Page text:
It has to be said those who hold extreme racist views are in the minority, but events in recent years have played on people’s minds and this is where organisations like the BNP pray upon. Doreen Lawrence said in her speech, “ For too long we have been under the thumb, it’s about time we start to demand respect as respect is due.” The voices of those demanding respect need to be louder than those who bread on hatred and fear. This is where the respect festival has an important part to play in the fight against racism. The Respect festival is a step on the long road to combating racism within the UK and if it does become a national event as Ken Livingston hopes it will then hopefully change will be possible.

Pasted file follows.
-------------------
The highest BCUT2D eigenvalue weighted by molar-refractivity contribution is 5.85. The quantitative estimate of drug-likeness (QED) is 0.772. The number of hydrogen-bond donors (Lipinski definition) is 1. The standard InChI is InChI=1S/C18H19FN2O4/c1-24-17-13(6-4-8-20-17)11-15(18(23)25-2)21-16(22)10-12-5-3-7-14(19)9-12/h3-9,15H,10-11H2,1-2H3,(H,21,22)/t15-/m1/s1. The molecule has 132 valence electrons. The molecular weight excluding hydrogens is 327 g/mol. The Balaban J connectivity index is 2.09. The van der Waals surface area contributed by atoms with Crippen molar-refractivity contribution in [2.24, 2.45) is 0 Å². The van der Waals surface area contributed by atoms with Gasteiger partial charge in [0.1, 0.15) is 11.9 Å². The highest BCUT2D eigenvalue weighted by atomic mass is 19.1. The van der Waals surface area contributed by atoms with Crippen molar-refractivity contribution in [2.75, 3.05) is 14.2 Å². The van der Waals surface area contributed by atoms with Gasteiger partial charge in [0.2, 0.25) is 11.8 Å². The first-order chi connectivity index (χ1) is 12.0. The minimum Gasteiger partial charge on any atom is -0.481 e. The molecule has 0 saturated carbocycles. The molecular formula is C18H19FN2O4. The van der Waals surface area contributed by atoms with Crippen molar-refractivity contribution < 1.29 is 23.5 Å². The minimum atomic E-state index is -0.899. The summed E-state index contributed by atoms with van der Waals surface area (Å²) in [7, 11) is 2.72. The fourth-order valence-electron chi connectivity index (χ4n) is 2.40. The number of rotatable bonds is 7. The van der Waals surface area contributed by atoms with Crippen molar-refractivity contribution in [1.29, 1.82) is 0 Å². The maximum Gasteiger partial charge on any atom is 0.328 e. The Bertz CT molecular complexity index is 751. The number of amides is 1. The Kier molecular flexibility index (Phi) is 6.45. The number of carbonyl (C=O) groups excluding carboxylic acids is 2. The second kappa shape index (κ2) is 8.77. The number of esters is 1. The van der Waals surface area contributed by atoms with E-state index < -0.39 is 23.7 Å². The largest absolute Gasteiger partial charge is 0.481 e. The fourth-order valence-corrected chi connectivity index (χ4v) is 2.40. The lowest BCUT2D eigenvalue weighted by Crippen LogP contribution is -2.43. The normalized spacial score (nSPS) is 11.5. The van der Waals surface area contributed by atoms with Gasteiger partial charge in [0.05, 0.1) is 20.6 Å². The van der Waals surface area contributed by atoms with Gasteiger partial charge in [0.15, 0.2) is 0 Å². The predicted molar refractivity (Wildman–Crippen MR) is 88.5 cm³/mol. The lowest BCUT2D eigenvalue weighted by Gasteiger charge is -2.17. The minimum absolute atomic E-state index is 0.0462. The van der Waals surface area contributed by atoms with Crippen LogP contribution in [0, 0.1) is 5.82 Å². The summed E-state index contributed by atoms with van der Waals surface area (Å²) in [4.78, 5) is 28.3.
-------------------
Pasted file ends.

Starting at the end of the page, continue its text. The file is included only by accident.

Although some may have come for the music the message was not lost on them, and I think everyone left more informed about the struggle against racism in London and the UK as a whole. In uncertain times we should all show each other a bit more respect, and show respect for other cultures. This message needs to be passed on to the next generation so they can avoid the mistakes we have made in the past. Lee Jasper shouted “Do you Love anti – racism, ’cos were gonna kick racist ass all over this town at the Respect festival.” Lets just hope that this is what the Respect festival and organisations fighting racism manage to do.